following Bull & al. (1993). Whether or not datasets with a po-
tentially different phylogenetic history should be combined has
been the issue of extensive debates (see reviews by Miyamoto
& Fitch, 1995; Queiroz & al., 1995; Huelsenbeck & al., 1996).
In Rhinantheae, several examples of intrageneric reticulate
evolution caused by introgression and hybridization have been
reported, e.g., in Euphrasia, Rhinanthus, Melampyrum, and
Odontites (e.g., Yeo, 1968; Kwak, 1978; Bolliger & al., 1990;
Wesselingh & Van Groenendael, 2005; Liebst, 2008;
& al., 2010
). As the amount of heterogeneity present on the
intergeneric level cannot be assumed to be neglectible, assess-
ment of incongruence prior to any combined analysis must
be considered particularly important in this group. Following
the “conditional combination approach” (Huelsenbeck & al.,
1996; Johnson & Soltis, 1998), taxa displaying considerable
incongruence between nuclear and chloroplast data should be
excluded from a combined dataset.
Scheunert & al. • Phylogeny of Rhinantheae
61 (6) • December 2012: 1269–1285
1273Version of Record (identical to print version).
We applied several methods to assess levels of data hetero-
geneity: first, phylograms obtained from the chloroplast and
nuclear datasets alone were visually examined and compared
for well-supported discrepancies (“hard incongruence”; Mason-
Gamer & Kellogg, 1996) using a cut-off of 70% ML bootstrap
support. As reticulate relat ionships were to be expected and sup-
port values might be artificially lowered in fast-evolving groups
due to raised levels of homoplasy (especially in the ITS dataset,
as pointed out, e.g., by Albach & Chase, 2004), we employed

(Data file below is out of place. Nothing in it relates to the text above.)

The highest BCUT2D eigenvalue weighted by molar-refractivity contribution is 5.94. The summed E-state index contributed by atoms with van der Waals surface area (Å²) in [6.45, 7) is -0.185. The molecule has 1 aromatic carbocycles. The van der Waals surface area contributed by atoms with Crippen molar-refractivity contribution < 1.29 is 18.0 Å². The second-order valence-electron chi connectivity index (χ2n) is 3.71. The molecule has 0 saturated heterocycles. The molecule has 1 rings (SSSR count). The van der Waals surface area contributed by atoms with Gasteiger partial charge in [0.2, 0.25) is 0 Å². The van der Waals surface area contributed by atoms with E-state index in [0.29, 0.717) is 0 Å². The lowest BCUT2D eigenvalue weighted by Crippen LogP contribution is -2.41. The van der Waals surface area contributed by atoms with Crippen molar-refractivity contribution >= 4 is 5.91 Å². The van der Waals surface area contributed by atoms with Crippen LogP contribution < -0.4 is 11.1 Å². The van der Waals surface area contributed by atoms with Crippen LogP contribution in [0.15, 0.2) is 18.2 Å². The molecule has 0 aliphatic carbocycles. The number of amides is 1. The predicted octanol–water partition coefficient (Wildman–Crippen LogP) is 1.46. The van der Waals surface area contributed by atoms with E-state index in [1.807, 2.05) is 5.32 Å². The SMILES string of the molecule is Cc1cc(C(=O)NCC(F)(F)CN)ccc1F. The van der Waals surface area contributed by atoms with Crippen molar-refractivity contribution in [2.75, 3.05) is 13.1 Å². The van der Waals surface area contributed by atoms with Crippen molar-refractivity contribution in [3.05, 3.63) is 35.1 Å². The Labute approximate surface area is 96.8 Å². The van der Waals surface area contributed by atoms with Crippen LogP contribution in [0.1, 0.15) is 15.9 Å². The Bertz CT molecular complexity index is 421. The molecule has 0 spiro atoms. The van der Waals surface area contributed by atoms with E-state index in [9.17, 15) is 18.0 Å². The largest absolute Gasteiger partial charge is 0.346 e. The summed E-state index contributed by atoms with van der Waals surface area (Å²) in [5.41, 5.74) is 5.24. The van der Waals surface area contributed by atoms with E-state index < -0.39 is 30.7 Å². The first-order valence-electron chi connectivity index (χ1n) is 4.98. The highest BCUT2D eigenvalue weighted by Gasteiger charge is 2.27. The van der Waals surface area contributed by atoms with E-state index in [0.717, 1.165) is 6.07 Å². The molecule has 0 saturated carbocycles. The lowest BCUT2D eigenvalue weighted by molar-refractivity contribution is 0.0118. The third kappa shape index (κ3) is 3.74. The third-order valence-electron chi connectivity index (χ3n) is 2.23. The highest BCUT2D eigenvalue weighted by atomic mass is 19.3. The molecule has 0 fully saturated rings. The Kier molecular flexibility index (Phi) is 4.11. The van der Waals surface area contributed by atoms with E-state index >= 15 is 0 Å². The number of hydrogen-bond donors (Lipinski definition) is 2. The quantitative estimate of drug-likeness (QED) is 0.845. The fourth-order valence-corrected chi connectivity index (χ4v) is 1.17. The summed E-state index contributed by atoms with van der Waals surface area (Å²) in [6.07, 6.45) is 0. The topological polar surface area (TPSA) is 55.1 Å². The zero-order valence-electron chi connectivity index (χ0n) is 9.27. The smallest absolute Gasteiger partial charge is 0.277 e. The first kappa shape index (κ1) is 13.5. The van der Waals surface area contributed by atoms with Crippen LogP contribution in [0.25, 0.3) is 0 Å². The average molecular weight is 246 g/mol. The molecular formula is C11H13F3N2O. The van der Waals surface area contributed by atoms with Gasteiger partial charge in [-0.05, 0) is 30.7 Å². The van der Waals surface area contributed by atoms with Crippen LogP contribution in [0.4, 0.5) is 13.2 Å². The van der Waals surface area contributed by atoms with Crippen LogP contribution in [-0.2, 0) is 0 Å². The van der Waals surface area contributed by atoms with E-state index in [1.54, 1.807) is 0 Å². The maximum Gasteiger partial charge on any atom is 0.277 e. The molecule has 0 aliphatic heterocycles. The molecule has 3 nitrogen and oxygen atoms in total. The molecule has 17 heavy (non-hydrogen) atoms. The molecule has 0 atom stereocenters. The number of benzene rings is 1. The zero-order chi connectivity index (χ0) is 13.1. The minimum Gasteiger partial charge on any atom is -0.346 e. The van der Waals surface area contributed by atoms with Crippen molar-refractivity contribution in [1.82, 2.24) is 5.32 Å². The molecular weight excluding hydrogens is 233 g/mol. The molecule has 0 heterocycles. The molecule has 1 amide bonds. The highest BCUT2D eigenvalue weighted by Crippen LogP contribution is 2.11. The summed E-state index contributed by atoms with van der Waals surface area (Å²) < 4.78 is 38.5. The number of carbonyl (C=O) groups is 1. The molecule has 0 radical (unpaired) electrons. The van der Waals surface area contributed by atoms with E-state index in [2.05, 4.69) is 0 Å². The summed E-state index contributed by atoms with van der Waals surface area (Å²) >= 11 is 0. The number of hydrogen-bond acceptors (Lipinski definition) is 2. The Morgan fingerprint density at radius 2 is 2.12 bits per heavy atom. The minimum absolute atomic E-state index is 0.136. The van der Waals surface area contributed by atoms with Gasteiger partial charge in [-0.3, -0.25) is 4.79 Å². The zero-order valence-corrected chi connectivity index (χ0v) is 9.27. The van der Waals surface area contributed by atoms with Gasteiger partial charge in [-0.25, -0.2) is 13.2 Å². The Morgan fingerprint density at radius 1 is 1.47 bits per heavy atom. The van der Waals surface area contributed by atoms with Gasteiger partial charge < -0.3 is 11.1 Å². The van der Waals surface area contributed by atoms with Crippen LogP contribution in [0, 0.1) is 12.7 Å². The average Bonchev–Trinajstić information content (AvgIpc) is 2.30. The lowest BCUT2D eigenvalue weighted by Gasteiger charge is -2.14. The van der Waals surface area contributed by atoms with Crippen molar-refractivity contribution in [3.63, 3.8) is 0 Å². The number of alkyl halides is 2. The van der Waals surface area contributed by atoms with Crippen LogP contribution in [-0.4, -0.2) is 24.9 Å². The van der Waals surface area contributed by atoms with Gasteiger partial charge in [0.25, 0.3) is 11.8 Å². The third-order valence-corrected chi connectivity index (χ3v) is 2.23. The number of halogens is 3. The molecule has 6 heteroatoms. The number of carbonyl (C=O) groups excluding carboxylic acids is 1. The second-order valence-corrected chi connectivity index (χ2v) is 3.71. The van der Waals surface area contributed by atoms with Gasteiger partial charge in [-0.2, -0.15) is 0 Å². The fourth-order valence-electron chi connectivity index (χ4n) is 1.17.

an additional, more liberal threshold of 85% Bayesian support,
to reliably identify all cases of incongruence. The respective
taxa were then further analyzed using both a statistical and a
network approach. The incongruence length difference (ILD)
test, implemented in PAUP* v.4.0b10 (Swofford, 2003) as parti-
tion homogeneity test, was performed with 1000 replicates and
the MAXTREES option set to 100. The chloroplast markers
were tested against each other, and the combined chloroplast
dataset against ITS, always including outgroups. Previously
identified taxa showing hard incongruence were then succes-
sively excluded, the ILD tests were repeated and the results
compared to those of the complete dataset. Employing again
a conservative approach, we decided to assess the degree of
incongr uence introduced by a single taxon based on the increase
of the ILD P-value when excluding that taxon. In addition, a
split network was constructed in order to visualize contradict-
ing signals contained in the Bayesian chloroplast and ITS trees.
This was done with SplitsTree v.4.12.3 (Huson & Bryant, 2006)
and by using the trees from the first of two runs each of the
chloroplast and ITS analysis (discarding 1/10 burn-in trees). A
consensus network (CN) applying a threshold of 0.25 (which
presents branches appearing with a frequency of 25% or higher
of all trees obtained) was generated using mean edge weights;
splits were transformed with the equal angle transformation
method followed by a convex hull optimization (Dress & Huson,
2004), using weights, and no filter for the resulting splits. From
this network, one or more taxa were then removed using the
“exclude selected taxa” option of SplitsTree, and the resulting